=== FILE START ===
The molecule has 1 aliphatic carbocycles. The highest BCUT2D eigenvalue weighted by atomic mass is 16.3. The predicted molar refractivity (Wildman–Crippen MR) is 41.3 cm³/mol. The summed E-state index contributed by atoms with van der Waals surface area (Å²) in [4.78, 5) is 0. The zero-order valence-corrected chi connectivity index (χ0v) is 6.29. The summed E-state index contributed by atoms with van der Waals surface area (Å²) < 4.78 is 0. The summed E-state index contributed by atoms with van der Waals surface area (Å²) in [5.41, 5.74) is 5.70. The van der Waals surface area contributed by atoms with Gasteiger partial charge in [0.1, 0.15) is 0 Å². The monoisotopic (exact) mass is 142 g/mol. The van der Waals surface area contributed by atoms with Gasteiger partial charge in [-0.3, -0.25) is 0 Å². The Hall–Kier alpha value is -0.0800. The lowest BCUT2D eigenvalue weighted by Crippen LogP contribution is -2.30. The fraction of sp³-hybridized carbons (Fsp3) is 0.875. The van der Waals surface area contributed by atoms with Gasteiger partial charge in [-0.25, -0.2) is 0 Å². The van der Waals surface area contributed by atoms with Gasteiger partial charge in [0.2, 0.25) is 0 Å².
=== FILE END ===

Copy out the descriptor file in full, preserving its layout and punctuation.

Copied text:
The molecule has 1 aliphatic carbocycles. The highest BCUT2D eigenvalue weighted by atomic mass is 16.3. The predicted molar refractivity (Wildman–Crippen MR) is 41.3 cm³/mol. The summed E-state index contributed by atoms with van der Waals surface area (Å²) in [4.78, 5) is 0. The zero-order valence-corrected chi connectivity index (χ0v) is 6.29. The summed E-state index contributed by atoms with van der Waals surface area (Å²) < 4.78 is 0. The summed E-state index contributed by atoms with van der Waals surface area (Å²) in [5.41, 5.74) is 5.70. The van der Waals surface area contributed by atoms with Gasteiger partial charge in [0.1, 0.15) is 0 Å². The monoisotopic (exact) mass is 142 g/mol. The van der Waals surface area contributed by atoms with Gasteiger partial charge in [-0.3, -0.25) is 0 Å². The Hall–Kier alpha value is -0.0800. The lowest BCUT2D eigenvalue weighted by Crippen LogP contribution is -2.30. The fraction of sp³-hybridized carbons (Fsp3) is 0.875. The van der Waals surface area contributed by atoms with Gasteiger partial charge in [-0.25, -0.2) is 0 Å². The van der Waals surface area contributed by atoms with Gasteiger partial charge in [0.2, 0.25) is 0 Å².